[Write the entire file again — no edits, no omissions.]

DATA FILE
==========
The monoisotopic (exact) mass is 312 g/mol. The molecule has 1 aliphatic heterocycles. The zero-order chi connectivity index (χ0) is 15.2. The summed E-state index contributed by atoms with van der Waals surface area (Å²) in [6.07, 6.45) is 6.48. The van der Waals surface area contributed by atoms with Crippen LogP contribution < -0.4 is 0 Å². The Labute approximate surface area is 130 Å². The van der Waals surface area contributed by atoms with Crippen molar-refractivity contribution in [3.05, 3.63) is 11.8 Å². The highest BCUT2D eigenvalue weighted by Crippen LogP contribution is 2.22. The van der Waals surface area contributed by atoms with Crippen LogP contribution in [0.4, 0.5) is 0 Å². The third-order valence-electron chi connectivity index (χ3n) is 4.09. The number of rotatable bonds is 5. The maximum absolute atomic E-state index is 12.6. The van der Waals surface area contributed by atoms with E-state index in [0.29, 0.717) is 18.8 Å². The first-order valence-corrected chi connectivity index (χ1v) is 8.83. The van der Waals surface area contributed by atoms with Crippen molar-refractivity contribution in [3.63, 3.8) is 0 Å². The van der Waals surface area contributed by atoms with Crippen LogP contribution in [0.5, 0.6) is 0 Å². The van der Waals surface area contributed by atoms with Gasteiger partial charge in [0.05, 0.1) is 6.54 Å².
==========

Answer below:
The monoisotopic (exact) mass is 312 g/mol. The molecule has 1 aliphatic heterocycles. The zero-order chi connectivity index (χ0) is 15.2. The summed E-state index contributed by atoms with van der Waals surface area (Å²) in [6.07, 6.45) is 6.48. The van der Waals surface area contributed by atoms with Crippen LogP contribution < -0.4 is 0 Å². The Labute approximate surface area is 130 Å². The van der Waals surface area contributed by atoms with Crippen molar-refractivity contribution in [3.05, 3.63) is 11.8 Å². The highest BCUT2D eigenvalue weighted by Crippen LogP contribution is 2.22. The van der Waals surface area contributed by atoms with Crippen LogP contribution in [0.4, 0.5) is 0 Å². The third-order valence-electron chi connectivity index (χ3n) is 4.09. The number of rotatable bonds is 5. The maximum absolute atomic E-state index is 12.6. The van der Waals surface area contributed by atoms with E-state index in [0.29, 0.717) is 18.8 Å². The first-order valence-corrected chi connectivity index (χ1v) is 8.83. The van der Waals surface area contributed by atoms with Crippen molar-refractivity contribution in [3.63, 3.8) is 0 Å². The van der Waals surface area contributed by atoms with Crippen LogP contribution in [0.5, 0.6) is 0 Å². The van der Waals surface area contributed by atoms with Gasteiger partial charge in [0.05, 0.1) is 6.54 Å².